Rational approximation of an integer combination of two irrationals

Let $$x$$ be an irrational number, and $$\beta$$ strictly larger than its irrationality index, which means that for some $$C>0$$, for all $$n\in \mathbb{Z}^*$$, $$d(nx,\mathbb{Z})>C n^{-\beta}.$$ It is known that for a.e. irrational number $$x$$, the irrationality index is $$1$$. It is even known that some numbers satisf the above for $$\beta=1$$ (for instance, $$x=\sqrt{2}$$).

By arguments from measure theory, I have been able to prove that if $$a_n$$ satisfies $$\sum_{n=1}^{\infty}na_n<\infty,$$ almost every couple $$(x,y)$$ of $$\mathbb{R}^2$$ satisfies for some $$C>0$$ $$d(nx+my,\mathbb{Z})>Ca_{|n|+|m|},n,m\in \mathbb{Z}.$$ Ideally, I would like, as for a single number $$x$$, find irrational numbers $$(x,y)$$ such that this holds in the limiting case $$a_n=n^{-2}$$.

Has anyone an idea? Or has anyone a useful reference for such things?

• I suspect the answer is no. Almost all real numbers $x$ have irrationality index $2$, and it seems very likely that one can a sum of two such numbers which is a Liouville number, for example. Nov 12, 2019 at 21:20
• E.g., if $\alpha$ is Liouville, then chances are that $\alpha+\sqrt2$ and $\alpha-\sqrt2$ are both index $2$ while their sum is $2\alpha$. Nov 12, 2019 at 22:41
• Ok thanks. So it is likely that even if I carefully choose $x$ and $y$, there will be no better bound than $0$? Nov 13, 2019 at 5:39
• I completely modified the question as I have made some progress on my side. Nov 27, 2019 at 19:28
• We must assume $(m,n) \neq (0,0)$, else $d(nx+my, {\bf Z}) = 0$ . . . Nov 28, 2019 at 17:44

Yes, such $$(x,y)$$ exist; for example, $$x = \root 3 \of 2$$ and $$y = x^2$$. For $$l,m,n \in \bf Z$$, define $$N(l,m,n) := l^3 + 2m^3 + 4n^3 - 6lmn \in {\bf Z};$$ this is the algebraic norm $$(l + mx + nx^2) (l + m\rho x + n \bar\rho x^2) (l + m\bar\rho x + n \rho x^2)$$ of $$l + mx + nx^2$$, where $$\rho$$ is the cube root of unity $$e^{2\pi i/3} = (-1 + \sqrt{-3})/2$$. But if $$(m,n) \neq (0,0)$$ then $$l + mx + nx^2 \neq 0$$, so $$\left|N(l,m,n)\right| \geq 1$$ and $$\left|l + mx + nx^2\right| \gg (|l|+|m|+|n|)^{-2}$$. Taking for $$l$$ the integer nearest to $$-(mx+nx^2)$$ we deduce that $$d(mx+nx^2,{\bf Z}) \gg (|m|+|n|)^{-2}$$, as claimed.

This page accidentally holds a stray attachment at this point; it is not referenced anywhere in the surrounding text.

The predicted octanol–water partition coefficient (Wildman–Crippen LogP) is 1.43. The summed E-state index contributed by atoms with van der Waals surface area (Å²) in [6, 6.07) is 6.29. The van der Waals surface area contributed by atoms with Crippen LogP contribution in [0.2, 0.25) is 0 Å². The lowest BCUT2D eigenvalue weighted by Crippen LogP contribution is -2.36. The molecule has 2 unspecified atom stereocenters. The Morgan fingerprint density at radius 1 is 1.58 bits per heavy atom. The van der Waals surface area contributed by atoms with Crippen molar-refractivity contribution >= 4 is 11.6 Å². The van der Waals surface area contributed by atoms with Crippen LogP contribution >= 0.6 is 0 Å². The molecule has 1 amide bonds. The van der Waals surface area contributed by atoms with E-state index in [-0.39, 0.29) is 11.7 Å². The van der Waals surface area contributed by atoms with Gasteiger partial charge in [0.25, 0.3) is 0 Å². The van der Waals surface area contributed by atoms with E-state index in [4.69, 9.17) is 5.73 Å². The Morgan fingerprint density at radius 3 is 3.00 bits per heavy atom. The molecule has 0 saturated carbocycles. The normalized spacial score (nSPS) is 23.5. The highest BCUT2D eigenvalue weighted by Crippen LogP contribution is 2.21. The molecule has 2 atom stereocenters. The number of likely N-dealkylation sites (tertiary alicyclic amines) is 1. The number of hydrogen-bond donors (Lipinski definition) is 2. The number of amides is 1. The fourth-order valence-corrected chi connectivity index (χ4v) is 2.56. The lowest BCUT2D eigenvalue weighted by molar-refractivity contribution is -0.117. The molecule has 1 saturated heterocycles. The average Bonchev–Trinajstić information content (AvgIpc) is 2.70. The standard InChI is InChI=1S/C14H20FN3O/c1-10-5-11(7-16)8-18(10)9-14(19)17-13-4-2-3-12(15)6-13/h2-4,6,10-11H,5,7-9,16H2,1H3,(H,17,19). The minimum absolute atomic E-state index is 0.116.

The same argument (which generalizes the familiar one for $$\sqrt 2$$) shows that in general if $$x$$ is an algebraic number of degree $$D$$ then $$d\Bigl(\sum_{j=1}^{D-1} n_j x^j, {\bf Z}\Bigr) \gg \left( \sum_{j=1}^{D-1} \left| n_j \right| \right)^{1-D}$$ for $$n_1,\ldots,n_{D-1} \in \bf Z$$ not all zero. This is best possible up to the value of the implicit constant, because Dirichlet's celebrated "pigeonhole" argument shows that conversely for any $$N$$ one can find integers $$n_1,\ldots,n_{D-1} \in [-N,N]$$, not all zero, such that $$d(\sum_{j=1}^{D-1} n_j x^j, {\bf Z}) \ll N^{1-D}$$.
• I see, pretty neat, thanks! "Not new" but for me it is dropped from the sky... Do you know f by any chance such arguments extend even further to infinite sums? i.e. I'm looking for $x_j$ such that for integers $n_j$, the distance from $\sum_j x_j n_j$ to $\mathbb{Z}$ is bounded from below by the inverse value of some norm of $\|(n_j)\|$ on the space of integer sequences... Nov 29, 2019 at 21:04
• Seems the best $C$ is $1/(6x) = 0.13228342\ldots$. For large $k$, if $l+mx+nx^2 = (x-1)^k$ then its product with $(|m|+|n|)^2$ depends on the phase of $(e^{2\pi i/3}x - 1)^k$, which can be made arbitrarily close to the optimum. As with $\sqrt2$ for $d(nx,{\bf Z})$, the choice $x = \root3\of 2$ here is the most familiar but not quite the best; taking for $x$ the real root of $x^3-x+1$, or the root $2\cos(2\pi/7)$ of $x^3+x^2-2x-1$, should yield somewhat larger $C$. To be sure the exact value of $C$ is partly an artifact of the choice of quadratic factor: [cont'd] Dec 9, 2019 at 21:34
• changing $(|m|+|n|)^2$ to say $m^2+n^2$ or $\max(|m|,|n|)^2$ would change both the liminf and (probably) the sequence of algebraic units that attain it. But the liminf would remain finite and positive. Dec 9, 2019 at 21:36
• Very cool. Thank you. For $x = \root 3 \of 2$ I could only get down to .132283780 before running out of patience. Two more digits and an ISC lookup and I may have got there. Dec 10, 2019 at 5:11